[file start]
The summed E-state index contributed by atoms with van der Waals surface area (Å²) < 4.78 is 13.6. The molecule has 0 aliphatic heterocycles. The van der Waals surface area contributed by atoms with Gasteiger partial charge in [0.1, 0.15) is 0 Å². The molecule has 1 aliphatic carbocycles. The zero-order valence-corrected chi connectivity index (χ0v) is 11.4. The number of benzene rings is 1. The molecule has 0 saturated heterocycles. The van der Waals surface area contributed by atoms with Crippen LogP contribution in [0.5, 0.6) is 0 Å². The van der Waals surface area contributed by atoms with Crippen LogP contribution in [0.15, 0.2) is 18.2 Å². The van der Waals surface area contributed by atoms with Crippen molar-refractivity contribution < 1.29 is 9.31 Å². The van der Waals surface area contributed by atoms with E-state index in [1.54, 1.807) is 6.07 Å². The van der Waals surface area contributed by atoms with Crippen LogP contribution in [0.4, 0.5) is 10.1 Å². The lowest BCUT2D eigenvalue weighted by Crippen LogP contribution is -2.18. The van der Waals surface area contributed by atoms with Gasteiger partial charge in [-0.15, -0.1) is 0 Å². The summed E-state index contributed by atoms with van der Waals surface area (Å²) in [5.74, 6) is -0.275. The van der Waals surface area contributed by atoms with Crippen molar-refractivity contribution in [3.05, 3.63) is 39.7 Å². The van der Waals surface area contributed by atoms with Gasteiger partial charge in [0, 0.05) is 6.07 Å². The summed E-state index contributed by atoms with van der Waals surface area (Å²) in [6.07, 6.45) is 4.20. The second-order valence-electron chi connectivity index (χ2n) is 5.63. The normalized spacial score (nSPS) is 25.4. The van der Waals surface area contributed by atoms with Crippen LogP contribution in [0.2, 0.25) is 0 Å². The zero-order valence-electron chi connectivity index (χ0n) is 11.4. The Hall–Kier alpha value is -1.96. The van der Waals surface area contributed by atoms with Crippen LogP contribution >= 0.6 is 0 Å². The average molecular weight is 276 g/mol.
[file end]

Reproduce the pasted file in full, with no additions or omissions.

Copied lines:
The summed E-state index contributed by atoms with van der Waals surface area (Å²) < 4.78 is 13.6. The molecule has 0 aliphatic heterocycles. The van der Waals surface area contributed by atoms with Gasteiger partial charge in [0.1, 0.15) is 0 Å². The molecule has 1 aliphatic carbocycles. The zero-order valence-corrected chi connectivity index (χ0v) is 11.4. The number of benzene rings is 1. The molecule has 0 saturated heterocycles. The van der Waals surface area contributed by atoms with Crippen LogP contribution in [0.5, 0.6) is 0 Å². The van der Waals surface area contributed by atoms with Crippen LogP contribution in [0.15, 0.2) is 18.2 Å². The van der Waals surface area contributed by atoms with Crippen molar-refractivity contribution < 1.29 is 9.31 Å². The van der Waals surface area contributed by atoms with E-state index in [1.54, 1.807) is 6.07 Å². The van der Waals surface area contributed by atoms with Crippen LogP contribution in [0.4, 0.5) is 10.1 Å². The lowest BCUT2D eigenvalue weighted by Crippen LogP contribution is -2.18. The van der Waals surface area contributed by atoms with Gasteiger partial charge in [-0.15, -0.1) is 0 Å². The summed E-state index contributed by atoms with van der Waals surface area (Å²) in [5.74, 6) is -0.275. The van der Waals surface area contributed by atoms with Crippen molar-refractivity contribution in [3.05, 3.63) is 39.7 Å². The van der Waals surface area contributed by atoms with Gasteiger partial charge in [0, 0.05) is 6.07 Å². The summed E-state index contributed by atoms with van der Waals surface area (Å²) in [6.07, 6.45) is 4.20. The second-order valence-electron chi connectivity index (χ2n) is 5.63. The normalized spacial score (nSPS) is 25.4. The van der Waals surface area contributed by atoms with Crippen LogP contribution in [0.2, 0.25) is 0 Å². The zero-order valence-electron chi connectivity index (χ0n) is 11.4. The Hall–Kier alpha value is -1.96. The van der Waals surface area contributed by atoms with Crippen LogP contribution >= 0.6 is 0 Å². The average molecular weight is 276 g/mol.